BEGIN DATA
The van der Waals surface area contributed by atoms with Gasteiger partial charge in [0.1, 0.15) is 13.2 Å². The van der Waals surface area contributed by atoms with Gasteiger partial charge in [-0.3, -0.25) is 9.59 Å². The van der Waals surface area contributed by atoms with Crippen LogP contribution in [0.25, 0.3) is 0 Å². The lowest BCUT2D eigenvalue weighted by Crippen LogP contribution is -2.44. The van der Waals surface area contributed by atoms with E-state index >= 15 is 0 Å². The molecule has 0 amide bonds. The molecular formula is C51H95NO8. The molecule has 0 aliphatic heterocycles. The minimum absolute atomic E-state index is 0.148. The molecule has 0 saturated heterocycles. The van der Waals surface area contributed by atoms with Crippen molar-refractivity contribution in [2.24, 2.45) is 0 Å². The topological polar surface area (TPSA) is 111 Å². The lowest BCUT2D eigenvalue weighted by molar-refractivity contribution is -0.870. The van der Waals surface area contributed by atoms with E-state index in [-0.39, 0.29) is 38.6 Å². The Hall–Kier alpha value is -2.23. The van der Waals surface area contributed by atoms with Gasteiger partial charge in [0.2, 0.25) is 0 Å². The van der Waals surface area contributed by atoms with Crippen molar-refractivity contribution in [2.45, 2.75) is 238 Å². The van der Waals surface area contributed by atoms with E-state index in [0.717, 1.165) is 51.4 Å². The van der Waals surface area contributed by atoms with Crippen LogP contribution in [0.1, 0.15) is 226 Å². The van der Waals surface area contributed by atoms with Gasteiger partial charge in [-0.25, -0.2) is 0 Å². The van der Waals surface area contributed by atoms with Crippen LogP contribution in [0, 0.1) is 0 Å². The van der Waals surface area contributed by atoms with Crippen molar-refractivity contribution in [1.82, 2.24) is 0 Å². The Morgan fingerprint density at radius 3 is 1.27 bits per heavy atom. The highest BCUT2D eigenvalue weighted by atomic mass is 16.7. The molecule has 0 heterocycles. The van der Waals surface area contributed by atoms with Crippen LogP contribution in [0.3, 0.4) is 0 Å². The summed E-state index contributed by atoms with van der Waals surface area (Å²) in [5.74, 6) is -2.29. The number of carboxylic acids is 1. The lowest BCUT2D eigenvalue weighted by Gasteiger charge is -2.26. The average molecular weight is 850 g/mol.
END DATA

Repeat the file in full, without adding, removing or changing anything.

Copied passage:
The van der Waals surface area contributed by atoms with Gasteiger partial charge in [0.1, 0.15) is 13.2 Å². The van der Waals surface area contributed by atoms with Gasteiger partial charge in [-0.3, -0.25) is 9.59 Å². The van der Waals surface area contributed by atoms with Crippen LogP contribution in [0.25, 0.3) is 0 Å². The lowest BCUT2D eigenvalue weighted by Crippen LogP contribution is -2.44. The van der Waals surface area contributed by atoms with E-state index >= 15 is 0 Å². The molecule has 0 amide bonds. The molecular formula is C51H95NO8. The molecule has 0 aliphatic heterocycles. The minimum absolute atomic E-state index is 0.148. The molecule has 0 saturated heterocycles. The van der Waals surface area contributed by atoms with Crippen molar-refractivity contribution in [2.24, 2.45) is 0 Å². The topological polar surface area (TPSA) is 111 Å². The lowest BCUT2D eigenvalue weighted by molar-refractivity contribution is -0.870. The van der Waals surface area contributed by atoms with E-state index in [-0.39, 0.29) is 38.6 Å². The Hall–Kier alpha value is -2.23. The van der Waals surface area contributed by atoms with Gasteiger partial charge in [0.2, 0.25) is 0 Å². The van der Waals surface area contributed by atoms with Crippen molar-refractivity contribution in [2.45, 2.75) is 238 Å². The van der Waals surface area contributed by atoms with E-state index in [0.717, 1.165) is 51.4 Å². The van der Waals surface area contributed by atoms with Crippen LogP contribution in [0.1, 0.15) is 226 Å². The van der Waals surface area contributed by atoms with Gasteiger partial charge in [-0.25, -0.2) is 0 Å². The van der Waals surface area contributed by atoms with Crippen LogP contribution in [0, 0.1) is 0 Å². The van der Waals surface area contributed by atoms with Crippen molar-refractivity contribution in [1.82, 2.24) is 0 Å². The Morgan fingerprint density at radius 3 is 1.27 bits per heavy atom. The highest BCUT2D eigenvalue weighted by atomic mass is 16.7. The molecule has 0 heterocycles. The van der Waals surface area contributed by atoms with Crippen LogP contribution in [0.3, 0.4) is 0 Å². The summed E-state index contributed by atoms with van der Waals surface area (Å²) in [5.74, 6) is -2.29. The number of carboxylic acids is 1. The lowest BCUT2D eigenvalue weighted by Gasteiger charge is -2.26. The average molecular weight is 850 g/mol.